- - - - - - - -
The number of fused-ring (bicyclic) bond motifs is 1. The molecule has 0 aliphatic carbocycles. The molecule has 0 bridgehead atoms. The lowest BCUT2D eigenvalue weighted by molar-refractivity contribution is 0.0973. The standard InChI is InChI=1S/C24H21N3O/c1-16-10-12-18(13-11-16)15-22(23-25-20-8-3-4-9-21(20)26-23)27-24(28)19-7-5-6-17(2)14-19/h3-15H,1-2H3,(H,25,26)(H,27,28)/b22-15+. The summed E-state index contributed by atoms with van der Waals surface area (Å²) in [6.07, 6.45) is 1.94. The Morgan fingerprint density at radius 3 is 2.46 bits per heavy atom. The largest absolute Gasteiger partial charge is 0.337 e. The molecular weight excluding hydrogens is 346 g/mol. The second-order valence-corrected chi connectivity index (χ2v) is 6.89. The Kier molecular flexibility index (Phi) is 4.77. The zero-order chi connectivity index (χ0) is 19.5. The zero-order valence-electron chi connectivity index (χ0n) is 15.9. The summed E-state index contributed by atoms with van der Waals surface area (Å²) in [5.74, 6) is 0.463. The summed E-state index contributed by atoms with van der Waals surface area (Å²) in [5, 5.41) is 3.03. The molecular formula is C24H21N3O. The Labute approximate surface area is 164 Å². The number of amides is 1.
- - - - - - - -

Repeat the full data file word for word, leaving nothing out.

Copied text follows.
The number of fused-ring (bicyclic) bond motifs is 1. The molecule has 0 aliphatic carbocycles. The molecule has 0 bridgehead atoms. The lowest BCUT2D eigenvalue weighted by molar-refractivity contribution is 0.0973. The standard InChI is InChI=1S/C24H21N3O/c1-16-10-12-18(13-11-16)15-22(23-25-20-8-3-4-9-21(20)26-23)27-24(28)19-7-5-6-17(2)14-19/h3-15H,1-2H3,(H,25,26)(H,27,28)/b22-15+. The summed E-state index contributed by atoms with van der Waals surface area (Å²) in [6.07, 6.45) is 1.94. The Morgan fingerprint density at radius 3 is 2.46 bits per heavy atom. The largest absolute Gasteiger partial charge is 0.337 e. The molecular weight excluding hydrogens is 346 g/mol. The second-order valence-corrected chi connectivity index (χ2v) is 6.89. The Kier molecular flexibility index (Phi) is 4.77. The zero-order chi connectivity index (χ0) is 19.5. The zero-order valence-electron chi connectivity index (χ0n) is 15.9. The summed E-state index contributed by atoms with van der Waals surface area (Å²) in [5.74, 6) is 0.463. The summed E-state index contributed by atoms with van der Waals surface area (Å²) in [5, 5.41) is 3.03. The molecular formula is C24H21N3O. The Labute approximate surface area is 164 Å². The number of amides is 1.